When I check in at the last aid station, I have seven miles to go. Let me make this unmistakably clear: I hate every single one of them.
I feel muscle pain basically everywhere. My lower back, my haunches, my hamstrings, even my face. My feet are tired and waterlogged. I am filthy. How I’ve managed to avoid blisters and keep all my toenails is one of life’s great mysteries.
My quads suffer most of all. They are the unwilling participants in some cruel sci-fi torture experiment. When I amble downhill, it feels like someone poured battery acid into my veins. They are completely shredded.
My muscles beg me to stop, but I am the evil stepsister forcing them to clean the cellar. I am a tyrant. I am a dictator. I am in control. I am finishing this race.
And then I see it.
A small, humble sign on the path ahead of me. An 8.5×11” sheet of laminated white paper on a stick. It reads “Aid Station this way” and has the most beautiful arrow I’ve ever seen pointing me home.
I have been walking for miles because I didn’t have the strength to keep running. But I hear a cow bell, which means the race directors and volunteers are calling me home.
They can see me. I’m so close.
I finish the race the way I started it: running. A smile on my face. Optimistic. The darkest miles, the mud, and all 100.38 miles are behind me.
I am a finisher.
It took me 28 hours, 43 minutes of guts and stamina and quesadillas. The race director hands me a belt buckle and congratulates me. I am only the second woman to finish the Lake Martin 100, and I’ll soon learn that there are no other women out there.
Sixteen women started the race and only two finished.
There is a very ugly side of me that wants to start pounding my chest talking about how tough I am. How mentally, physically, and emotionally strong I am. How I’m built for this. How I’m the meanest and the baddest. How King Kong ain’t got SHIT on me. But I’m also good at math, so let me choke down this monster slice of humble pie:
Second place is also last place.
I am more humbled than I am proud to accept this distinction.
Anastasia, who took first place – crushing me by an hour and forty minutes – literally passed out after the race. KO. She rests on the floor of the stables, taking in calories, trying to sleep, and elevating her feet. I’m literally the last woman standing, so at least I have that going for me. For now.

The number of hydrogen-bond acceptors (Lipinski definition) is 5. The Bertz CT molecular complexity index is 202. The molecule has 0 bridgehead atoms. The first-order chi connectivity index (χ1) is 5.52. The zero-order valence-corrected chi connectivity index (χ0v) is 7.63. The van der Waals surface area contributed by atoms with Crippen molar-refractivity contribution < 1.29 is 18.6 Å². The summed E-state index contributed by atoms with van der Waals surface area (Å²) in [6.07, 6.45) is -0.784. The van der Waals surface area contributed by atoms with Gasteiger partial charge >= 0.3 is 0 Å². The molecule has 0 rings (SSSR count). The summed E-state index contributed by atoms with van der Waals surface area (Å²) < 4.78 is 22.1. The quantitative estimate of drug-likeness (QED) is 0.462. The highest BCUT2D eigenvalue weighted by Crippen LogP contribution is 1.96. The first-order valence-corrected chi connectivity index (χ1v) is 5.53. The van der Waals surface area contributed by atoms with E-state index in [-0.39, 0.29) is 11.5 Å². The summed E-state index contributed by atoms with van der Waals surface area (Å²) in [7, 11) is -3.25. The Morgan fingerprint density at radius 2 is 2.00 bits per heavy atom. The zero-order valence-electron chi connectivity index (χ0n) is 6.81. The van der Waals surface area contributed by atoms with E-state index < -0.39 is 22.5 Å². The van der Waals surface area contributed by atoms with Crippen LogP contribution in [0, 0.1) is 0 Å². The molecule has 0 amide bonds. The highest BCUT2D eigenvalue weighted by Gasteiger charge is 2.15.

Cut back to me, on the verge of extinction, at Wendy’s after the race.
I am face-deep in my chicken sandwich and feel like I might die. I had expected to drive to the airport, but my body has other plans. Specifically, dying. I expect the cashier to read me my last rites over these french fries. Goodbye cruel world!
But Anastasia shouts over to me from an adjacent table.
“Hey, you ran Lake Martin?” I nod.
“Yeah, I can tell by the way you’re walking. Did you finish?” I nod again.
“Oh my God!” she says, full of so much life and excitement it’s hard to believe that just two hours ago she was passed out. “You’re the other finisher! We’re the only two females!”
She’s as bright and vibrant and as the streaks of pink in her platinum blonde hair. She tells me about how difficult the course was, about passing out, and about how this is her thirteenth 100-miler.
Anastasia is a bad ass. She is immeasurably cooler than I am.
I keep nodding, enthralled, and so happy that she fills the quiet spaces with joy. I finish half my meal and suddenly feel better. It might be the calories, but it might also be sharing the experience with someone who understands what it feels like to come back from the dead.
As I drive to the airport, I ask myself a thousand questions. Did I even enjoy that experience? Why do I love putting my body through such agony? What is it about pushing myself to the limit that makes me love this sport?
Simply put, why do I run ultras?
The answer was with me all day, all night, and all morning.
Because it’s easier to keep going than to explain why you didn’t.